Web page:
I’m compressing hundreds and even thousands of years of silver history into a few minutes of time. For many centuries, the world dug up and used silver for money and beauty and wealth. In the last century or so, we discovered incredible new uses for this age-old material and continued to dig it out of the ground, in ever increasing quantities, basically consuming all the newly mined silver plus almost all of the old stuff as well. And even though this is a fairly easy set of facts to verify, only an infinitesimal amount of people are aware of how little silver remains. And in spite of the growing rarity of this age-old cherished and desired material, its price, on any objective measure, is dirt cheap. There is less silver in the world on a per capita basis, than in history, yet the price still reflects super abundance. At the risk of over using a statement I’ve made in the past, I couldn’t make this up if I tried.
I’m going to include the 5 years or so, maybe even a little longer, as part of the present. Today, thanks to the Internet and other means of communication, including conferences like this, the true silver story is coming out. I think I’ve played some role in that. Investors, in ever growing numbers are grasping the disconnect between the price and the true value existing in silver. It is this disconnect that presents an exciting investment opportunity.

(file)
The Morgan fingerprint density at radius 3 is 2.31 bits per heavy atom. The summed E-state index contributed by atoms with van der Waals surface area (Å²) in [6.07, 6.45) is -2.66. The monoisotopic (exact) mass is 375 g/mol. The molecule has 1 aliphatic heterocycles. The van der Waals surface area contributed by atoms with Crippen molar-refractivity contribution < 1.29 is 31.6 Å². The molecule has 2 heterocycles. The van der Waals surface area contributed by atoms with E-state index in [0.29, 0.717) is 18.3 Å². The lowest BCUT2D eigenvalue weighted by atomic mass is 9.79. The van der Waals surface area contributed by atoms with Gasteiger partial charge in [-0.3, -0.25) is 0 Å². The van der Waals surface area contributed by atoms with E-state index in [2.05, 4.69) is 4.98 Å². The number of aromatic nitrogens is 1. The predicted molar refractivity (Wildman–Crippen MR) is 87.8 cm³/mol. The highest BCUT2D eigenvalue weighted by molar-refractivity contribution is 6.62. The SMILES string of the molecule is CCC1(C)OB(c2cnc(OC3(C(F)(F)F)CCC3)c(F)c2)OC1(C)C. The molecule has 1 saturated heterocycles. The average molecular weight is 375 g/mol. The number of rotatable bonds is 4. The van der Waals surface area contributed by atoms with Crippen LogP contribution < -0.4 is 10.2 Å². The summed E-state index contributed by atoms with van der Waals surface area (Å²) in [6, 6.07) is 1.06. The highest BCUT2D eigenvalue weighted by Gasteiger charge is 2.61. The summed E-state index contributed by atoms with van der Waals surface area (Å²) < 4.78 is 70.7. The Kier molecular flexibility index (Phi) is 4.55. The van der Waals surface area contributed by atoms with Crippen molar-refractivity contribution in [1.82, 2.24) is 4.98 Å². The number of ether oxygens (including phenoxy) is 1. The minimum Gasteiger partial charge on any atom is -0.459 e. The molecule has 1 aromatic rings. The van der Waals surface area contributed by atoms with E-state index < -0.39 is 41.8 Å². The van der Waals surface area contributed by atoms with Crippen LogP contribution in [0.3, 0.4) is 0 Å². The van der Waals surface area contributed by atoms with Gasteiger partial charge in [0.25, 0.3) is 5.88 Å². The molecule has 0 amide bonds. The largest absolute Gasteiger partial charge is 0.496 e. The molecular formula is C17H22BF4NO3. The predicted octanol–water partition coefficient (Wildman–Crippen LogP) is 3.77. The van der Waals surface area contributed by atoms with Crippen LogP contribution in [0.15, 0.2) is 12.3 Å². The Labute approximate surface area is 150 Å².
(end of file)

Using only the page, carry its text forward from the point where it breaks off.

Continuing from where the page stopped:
Perhaps the most unique and attractive characteristic about silver is its dual role as a vital industrial material and its history and desirability as an investment asset. No other commodity comes close to silver in this regard. Of course, we need copper and zinc and lead for industrial purposes, but they have never been considered popular investments in their pure metal state. Same with other natural resources, like oil. None of these commodities can be practically held in one‘s personal possession. Gold is the primary investment metal, but its high price prevents widespread industrial use. Platinum and palladium are both precious metals and are used extensively in industrial applications, but have not evolved into broad and popular investment assets.